In terms of meeting a Schedule 2 condition there are two that could be relied on these are:
- The processing is necessary –
(d) for the exercise of any other functions of a public nature exercised in the public interest by any person.
- (1) The processing is necessary for the purposes of legitimate interests pursued by the data controller or by the third party or parties to whom the data are disclosed, except where the processing is unwarranted in any particular case by reason of prejudice to the rights and freedoms or legitimate interests of the data subject.
Meeting a Schedule 3 condition is more difficult (and which is the way it should be). However in these circumstances the ICO considers that a condition provided for in SI 417 (2000) could be met, namely:
(a) is in the substantial public interest;
(b) is necessary for the discharge of any function which is designed for the provision of confidential counselling, advice, support or any other service; and
(c) is carried out without the explicit consent of the data subject because the processing –
(iii) must necessarily be carried out without the explicit consent of the data subject being sought so as not to prejudice the provision of that counselling, advice, support or other service.
The ICO stresses that where these conditions are being relied upon that there is the provision of fair processing information to the individuals involved, with more information being required where the data sharing is more extensive. Privacy notices should make it clear to individuals about how their information is being used and where they can find out more about the processing and/or object to the processing (s10 of the DPA).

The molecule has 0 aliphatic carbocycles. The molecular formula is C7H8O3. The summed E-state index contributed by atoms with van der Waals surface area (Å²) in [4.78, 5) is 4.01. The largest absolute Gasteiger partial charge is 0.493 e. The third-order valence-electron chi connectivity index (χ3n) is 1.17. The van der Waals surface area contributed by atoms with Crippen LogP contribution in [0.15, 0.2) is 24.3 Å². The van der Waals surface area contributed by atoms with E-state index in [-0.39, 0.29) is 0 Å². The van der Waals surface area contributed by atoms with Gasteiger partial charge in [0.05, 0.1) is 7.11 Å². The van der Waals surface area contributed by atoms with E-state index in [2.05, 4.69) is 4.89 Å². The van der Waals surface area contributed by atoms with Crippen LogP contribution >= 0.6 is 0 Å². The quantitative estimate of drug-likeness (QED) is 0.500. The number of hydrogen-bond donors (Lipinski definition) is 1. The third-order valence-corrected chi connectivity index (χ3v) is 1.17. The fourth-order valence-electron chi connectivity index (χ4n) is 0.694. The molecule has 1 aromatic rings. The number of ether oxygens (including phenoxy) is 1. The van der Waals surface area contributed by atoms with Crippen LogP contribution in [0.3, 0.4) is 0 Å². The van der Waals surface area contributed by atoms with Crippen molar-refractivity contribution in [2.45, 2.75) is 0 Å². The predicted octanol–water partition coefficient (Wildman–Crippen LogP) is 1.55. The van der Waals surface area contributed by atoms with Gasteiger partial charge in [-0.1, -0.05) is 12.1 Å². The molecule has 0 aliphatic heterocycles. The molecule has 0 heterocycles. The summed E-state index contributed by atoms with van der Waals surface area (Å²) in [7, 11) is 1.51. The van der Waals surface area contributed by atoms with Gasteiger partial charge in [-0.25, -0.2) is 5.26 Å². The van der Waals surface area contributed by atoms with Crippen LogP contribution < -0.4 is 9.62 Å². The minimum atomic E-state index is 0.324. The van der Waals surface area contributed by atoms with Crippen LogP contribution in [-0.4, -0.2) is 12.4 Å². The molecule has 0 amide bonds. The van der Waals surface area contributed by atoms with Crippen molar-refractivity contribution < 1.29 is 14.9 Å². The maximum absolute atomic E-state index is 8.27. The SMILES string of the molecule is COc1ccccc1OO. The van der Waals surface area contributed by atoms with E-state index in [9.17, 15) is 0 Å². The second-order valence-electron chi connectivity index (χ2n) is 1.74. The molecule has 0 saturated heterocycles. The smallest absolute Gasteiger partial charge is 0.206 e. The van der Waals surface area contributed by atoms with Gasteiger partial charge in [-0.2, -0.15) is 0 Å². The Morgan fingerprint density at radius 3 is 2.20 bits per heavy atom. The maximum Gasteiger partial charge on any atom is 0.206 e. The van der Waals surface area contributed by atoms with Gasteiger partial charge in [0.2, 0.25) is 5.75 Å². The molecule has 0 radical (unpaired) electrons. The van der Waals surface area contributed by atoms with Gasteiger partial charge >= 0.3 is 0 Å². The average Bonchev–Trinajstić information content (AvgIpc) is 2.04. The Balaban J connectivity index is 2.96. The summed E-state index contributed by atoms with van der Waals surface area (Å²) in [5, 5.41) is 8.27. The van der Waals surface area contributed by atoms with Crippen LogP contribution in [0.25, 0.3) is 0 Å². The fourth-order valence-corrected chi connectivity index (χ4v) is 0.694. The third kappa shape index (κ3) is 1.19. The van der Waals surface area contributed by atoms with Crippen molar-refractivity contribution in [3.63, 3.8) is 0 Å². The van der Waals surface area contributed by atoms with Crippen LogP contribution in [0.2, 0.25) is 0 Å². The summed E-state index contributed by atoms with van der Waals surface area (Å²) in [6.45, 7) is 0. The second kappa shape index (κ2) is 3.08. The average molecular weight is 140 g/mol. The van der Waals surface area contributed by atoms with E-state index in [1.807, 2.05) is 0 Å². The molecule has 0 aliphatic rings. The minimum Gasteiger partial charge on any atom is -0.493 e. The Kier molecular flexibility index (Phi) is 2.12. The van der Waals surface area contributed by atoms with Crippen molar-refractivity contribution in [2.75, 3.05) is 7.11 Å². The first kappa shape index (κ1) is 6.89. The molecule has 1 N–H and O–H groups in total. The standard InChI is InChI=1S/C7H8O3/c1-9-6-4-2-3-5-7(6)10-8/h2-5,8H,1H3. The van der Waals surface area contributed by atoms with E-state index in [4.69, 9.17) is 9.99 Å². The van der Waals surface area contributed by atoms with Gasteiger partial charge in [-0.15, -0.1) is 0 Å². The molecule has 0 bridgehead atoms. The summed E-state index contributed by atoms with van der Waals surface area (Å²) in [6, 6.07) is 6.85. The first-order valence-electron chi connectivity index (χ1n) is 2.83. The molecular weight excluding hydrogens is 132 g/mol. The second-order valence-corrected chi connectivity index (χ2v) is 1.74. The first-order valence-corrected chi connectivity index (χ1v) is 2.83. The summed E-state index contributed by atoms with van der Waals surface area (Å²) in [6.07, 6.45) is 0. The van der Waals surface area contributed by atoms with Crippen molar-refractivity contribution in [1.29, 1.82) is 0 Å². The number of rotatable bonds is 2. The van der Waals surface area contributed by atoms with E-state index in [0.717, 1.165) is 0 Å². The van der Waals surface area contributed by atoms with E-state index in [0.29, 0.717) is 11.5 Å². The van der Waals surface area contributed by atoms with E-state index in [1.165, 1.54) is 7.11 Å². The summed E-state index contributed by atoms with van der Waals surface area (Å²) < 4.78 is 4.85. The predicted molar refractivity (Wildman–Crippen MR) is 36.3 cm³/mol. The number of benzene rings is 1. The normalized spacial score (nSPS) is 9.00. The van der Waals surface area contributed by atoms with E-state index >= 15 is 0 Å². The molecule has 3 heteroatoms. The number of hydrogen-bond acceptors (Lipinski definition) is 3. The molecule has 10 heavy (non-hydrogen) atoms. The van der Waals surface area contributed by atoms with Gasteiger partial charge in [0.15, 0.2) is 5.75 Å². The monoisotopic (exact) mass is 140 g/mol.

As the conditions above require that the sharing is either in the substantial public interest or is for confidential counselling purposes added to the fact that public authorities must not act in any way that is incompatible with the Human Rights Act we will seek the explicit informed consent of the patient or individual. It is also important to ensure that the other Data Protection principles are complied with e.g. the information shared needs to be relevant and not excessive, it must be accurate and kept up to date, not kept for longer than necessary and kept secure.